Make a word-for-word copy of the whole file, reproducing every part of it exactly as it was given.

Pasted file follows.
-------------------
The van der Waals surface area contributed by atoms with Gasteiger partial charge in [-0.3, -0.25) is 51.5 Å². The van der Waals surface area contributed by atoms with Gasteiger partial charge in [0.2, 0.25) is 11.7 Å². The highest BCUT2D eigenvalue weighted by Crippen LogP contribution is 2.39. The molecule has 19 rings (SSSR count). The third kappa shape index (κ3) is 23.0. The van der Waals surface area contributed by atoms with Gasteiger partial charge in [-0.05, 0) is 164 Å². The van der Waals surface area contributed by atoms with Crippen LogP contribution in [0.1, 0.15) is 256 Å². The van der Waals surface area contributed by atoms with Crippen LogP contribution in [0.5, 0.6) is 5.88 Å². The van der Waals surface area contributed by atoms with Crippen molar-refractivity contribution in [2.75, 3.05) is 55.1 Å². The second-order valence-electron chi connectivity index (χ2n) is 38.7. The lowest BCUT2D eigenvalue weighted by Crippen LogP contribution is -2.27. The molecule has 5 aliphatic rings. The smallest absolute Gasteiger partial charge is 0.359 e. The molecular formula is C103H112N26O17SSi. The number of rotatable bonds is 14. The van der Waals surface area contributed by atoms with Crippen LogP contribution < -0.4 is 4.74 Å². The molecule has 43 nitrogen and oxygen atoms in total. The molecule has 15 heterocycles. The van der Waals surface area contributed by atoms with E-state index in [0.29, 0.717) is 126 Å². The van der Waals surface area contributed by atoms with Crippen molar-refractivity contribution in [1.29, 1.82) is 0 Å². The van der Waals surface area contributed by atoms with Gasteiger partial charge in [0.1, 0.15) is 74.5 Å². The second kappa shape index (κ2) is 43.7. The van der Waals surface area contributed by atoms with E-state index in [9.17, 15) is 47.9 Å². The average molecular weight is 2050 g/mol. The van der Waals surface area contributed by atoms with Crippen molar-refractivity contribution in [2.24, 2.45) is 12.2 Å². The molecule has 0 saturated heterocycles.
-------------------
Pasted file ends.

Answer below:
The van der Waals surface area contributed by atoms with Gasteiger partial charge in [-0.3, -0.25) is 51.5 Å². The van der Waals surface area contributed by atoms with Gasteiger partial charge in [0.2, 0.25) is 11.7 Å². The highest BCUT2D eigenvalue weighted by Crippen LogP contribution is 2.39. The molecule has 19 rings (SSSR count). The third kappa shape index (κ3) is 23.0. The van der Waals surface area contributed by atoms with Gasteiger partial charge in [-0.05, 0) is 164 Å². The van der Waals surface area contributed by atoms with Crippen LogP contribution in [0.1, 0.15) is 256 Å². The van der Waals surface area contributed by atoms with Crippen LogP contribution in [0.5, 0.6) is 5.88 Å². The van der Waals surface area contributed by atoms with Crippen molar-refractivity contribution in [2.75, 3.05) is 55.1 Å². The second-order valence-electron chi connectivity index (χ2n) is 38.7. The lowest BCUT2D eigenvalue weighted by Crippen LogP contribution is -2.27. The molecule has 5 aliphatic rings. The smallest absolute Gasteiger partial charge is 0.359 e. The molecular formula is C103H112N26O17SSi. The number of rotatable bonds is 14. The van der Waals surface area contributed by atoms with Crippen LogP contribution < -0.4 is 4.74 Å². The molecule has 43 nitrogen and oxygen atoms in total. The molecule has 15 heterocycles. The van der Waals surface area contributed by atoms with E-state index in [0.29, 0.717) is 126 Å². The van der Waals surface area contributed by atoms with Crippen molar-refractivity contribution in [1.29, 1.82) is 0 Å². The van der Waals surface area contributed by atoms with Gasteiger partial charge in [0.1, 0.15) is 74.5 Å². The second kappa shape index (κ2) is 43.7. The van der Waals surface area contributed by atoms with E-state index in [9.17, 15) is 47.9 Å². The average molecular weight is 2050 g/mol. The van der Waals surface area contributed by atoms with Crippen molar-refractivity contribution in [2.24, 2.45) is 12.2 Å². The molecule has 0 saturated heterocycles.